Uni Watch bids farewell to NFL's Pro Bowl
April, 27, 2012
By Paul Lukas | ESPN.com
Getty ImagesLeroy Hoard rumbles upfield as John Randle feigns pursuit during the 1994 Pro Bowl in Honolulu.If you felt a shudder rumbling through the uni-verse yesterday, there was a good reason for it: It looks like the NFL is doing away with the Pro Bowl.
Ah, the Pro Bowl -- so many memories. The awful uniforms, the half-hearted tackling, the awful uniforms, Don Ho performing at halftime, the awful uniforms, the coaches wearing Hawaiian-patterned shirts, and did we mention the awful uniforms?
The Pro Bowl had clearly outlived its usefulness, but it's still a shame to see it go, if only because of the comic relief it provided each year. And really, wouldn't you like to see what Nike would have done with the Pro Bowl uniforms? It would have been the perfect venue for their designers to go crazy.
Most fans probably don't realize that Pro Bowl uniforms used to be boring, not wacky. That basic uni format -- the NFC wearing blue over white, the AFC wearing white over red, and both squads wearing generic-looking helmets -- was the standard Pro Bowl look from the time of the AFL-NFL merger until 1979, when the look of the game started to change. Here's a selective timeline of what happened after that:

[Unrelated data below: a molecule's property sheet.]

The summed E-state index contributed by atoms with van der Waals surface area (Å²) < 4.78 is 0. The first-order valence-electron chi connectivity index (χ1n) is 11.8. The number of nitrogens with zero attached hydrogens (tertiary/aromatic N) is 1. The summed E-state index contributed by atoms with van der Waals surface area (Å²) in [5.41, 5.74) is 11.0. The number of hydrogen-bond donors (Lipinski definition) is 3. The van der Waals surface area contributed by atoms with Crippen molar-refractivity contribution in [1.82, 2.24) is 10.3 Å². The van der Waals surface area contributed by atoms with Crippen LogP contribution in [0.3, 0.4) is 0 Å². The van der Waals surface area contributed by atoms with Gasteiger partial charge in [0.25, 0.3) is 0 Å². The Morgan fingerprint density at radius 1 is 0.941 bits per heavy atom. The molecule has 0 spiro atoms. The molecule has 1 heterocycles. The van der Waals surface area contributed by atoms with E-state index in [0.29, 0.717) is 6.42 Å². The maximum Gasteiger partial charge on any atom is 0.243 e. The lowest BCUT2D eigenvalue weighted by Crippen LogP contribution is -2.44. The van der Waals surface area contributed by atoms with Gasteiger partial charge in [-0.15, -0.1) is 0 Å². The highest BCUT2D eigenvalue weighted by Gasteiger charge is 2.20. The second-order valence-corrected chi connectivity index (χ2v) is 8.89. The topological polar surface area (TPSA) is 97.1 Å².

1979-1988: The "A" and "N" helmets are scrapped and players begin wearing their own helmets, creating a crazy quilt of headwear that sometimes color-coordinates and sometimes doesn't.
1989-1994: In a foreshadowing of things to come, the NFL decides to jazz things up by adding stars to the pants striping and patches to the jerseys.
1995-1997: This is where things get seriously weird, as the league rolls out the most bizzaro uniforms in NFL history. This marks the birth of what we think of when we make fun of the Pro Bowl.
1998-2000: After peering into the abyss, the league backs off and goes with a much more sedate design.
2001-2002: The Pro Bowl once again becomes a laboratory for design innovation, as the NFL experiments with gradation-faded uniforms and a blizzard of jersey patches.
2003-2004: Things start to get seriously weird, as the conference logos appear on huge, splotch-like pants panels and the NFC wears a solid-blue uni.
2005-2006: The splotch on the pants is replaced by a dagger-stripe of stars. And in an inspired move (or, if you prefer, a very Arena League-esque move), the Pro Bowl logo is included underneath the uni number on the back of the jersey.
2007-2008: How can you squeeze even more stars onto a jersey? Sublimate them into the fabric.
2009-2010: "Hey, you know what we haven't tried yet? Stripes that wrap around the players' butts!"
2011: "You know what else we have tried? Long pants!"
2012: "OK, scrap the long pants. That was a dumb idea. But keep the stars that look like a necklace. We'll come up with something new for next year."
But now it appears that there won't be a next year -- too bad. Farewell, Pro Bowl. You'll be missed.
Paul Lukas still holds out hope that the NBA and NHL will continue to come up with crazy all-star uniform designs. If you liked this column, you'll probably like his daily Uni Watch website, plus you can follow him on Twitter and Facebook. Want to learn about his Uni Watch Membership Program, be added to his mailing list so you'll always know when a new column has been posted, or just ask him a question? Contact him here.